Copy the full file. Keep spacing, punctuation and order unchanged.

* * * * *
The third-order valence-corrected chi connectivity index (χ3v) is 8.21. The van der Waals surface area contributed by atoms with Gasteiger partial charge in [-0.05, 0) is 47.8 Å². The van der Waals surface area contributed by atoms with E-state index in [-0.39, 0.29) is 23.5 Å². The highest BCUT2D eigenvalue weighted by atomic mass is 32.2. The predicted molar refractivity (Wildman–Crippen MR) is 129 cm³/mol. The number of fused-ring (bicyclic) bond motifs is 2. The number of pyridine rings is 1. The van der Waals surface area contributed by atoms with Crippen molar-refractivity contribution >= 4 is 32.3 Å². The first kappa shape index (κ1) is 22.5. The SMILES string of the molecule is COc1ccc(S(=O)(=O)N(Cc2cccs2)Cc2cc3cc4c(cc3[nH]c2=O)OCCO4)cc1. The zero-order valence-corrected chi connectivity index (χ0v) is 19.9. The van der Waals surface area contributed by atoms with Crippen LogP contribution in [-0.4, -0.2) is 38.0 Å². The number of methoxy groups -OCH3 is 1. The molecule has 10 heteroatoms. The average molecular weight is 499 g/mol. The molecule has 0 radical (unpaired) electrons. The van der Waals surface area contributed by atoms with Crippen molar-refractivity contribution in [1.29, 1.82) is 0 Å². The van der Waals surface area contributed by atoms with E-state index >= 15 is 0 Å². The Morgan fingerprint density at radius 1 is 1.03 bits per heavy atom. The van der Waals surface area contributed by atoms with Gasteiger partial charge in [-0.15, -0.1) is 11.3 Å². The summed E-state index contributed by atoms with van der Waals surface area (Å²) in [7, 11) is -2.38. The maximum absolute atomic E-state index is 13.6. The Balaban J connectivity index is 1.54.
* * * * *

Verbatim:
The third-order valence-corrected chi connectivity index (χ3v) is 8.21. The van der Waals surface area contributed by atoms with Gasteiger partial charge in [-0.05, 0) is 47.8 Å². The van der Waals surface area contributed by atoms with E-state index in [-0.39, 0.29) is 23.5 Å². The highest BCUT2D eigenvalue weighted by atomic mass is 32.2. The predicted molar refractivity (Wildman–Crippen MR) is 129 cm³/mol. The number of fused-ring (bicyclic) bond motifs is 2. The number of pyridine rings is 1. The van der Waals surface area contributed by atoms with Crippen molar-refractivity contribution >= 4 is 32.3 Å². The first kappa shape index (κ1) is 22.5. The SMILES string of the molecule is COc1ccc(S(=O)(=O)N(Cc2cccs2)Cc2cc3cc4c(cc3[nH]c2=O)OCCO4)cc1. The zero-order valence-corrected chi connectivity index (χ0v) is 19.9. The van der Waals surface area contributed by atoms with Crippen LogP contribution in [-0.4, -0.2) is 38.0 Å². The number of methoxy groups -OCH3 is 1. The molecule has 10 heteroatoms. The average molecular weight is 499 g/mol. The molecule has 0 radical (unpaired) electrons. The van der Waals surface area contributed by atoms with Crippen molar-refractivity contribution in [1.29, 1.82) is 0 Å². The van der Waals surface area contributed by atoms with E-state index >= 15 is 0 Å². The Morgan fingerprint density at radius 1 is 1.03 bits per heavy atom. The van der Waals surface area contributed by atoms with Gasteiger partial charge in [-0.15, -0.1) is 11.3 Å². The summed E-state index contributed by atoms with van der Waals surface area (Å²) in [7, 11) is -2.38. The maximum absolute atomic E-state index is 13.6. The Balaban J connectivity index is 1.54.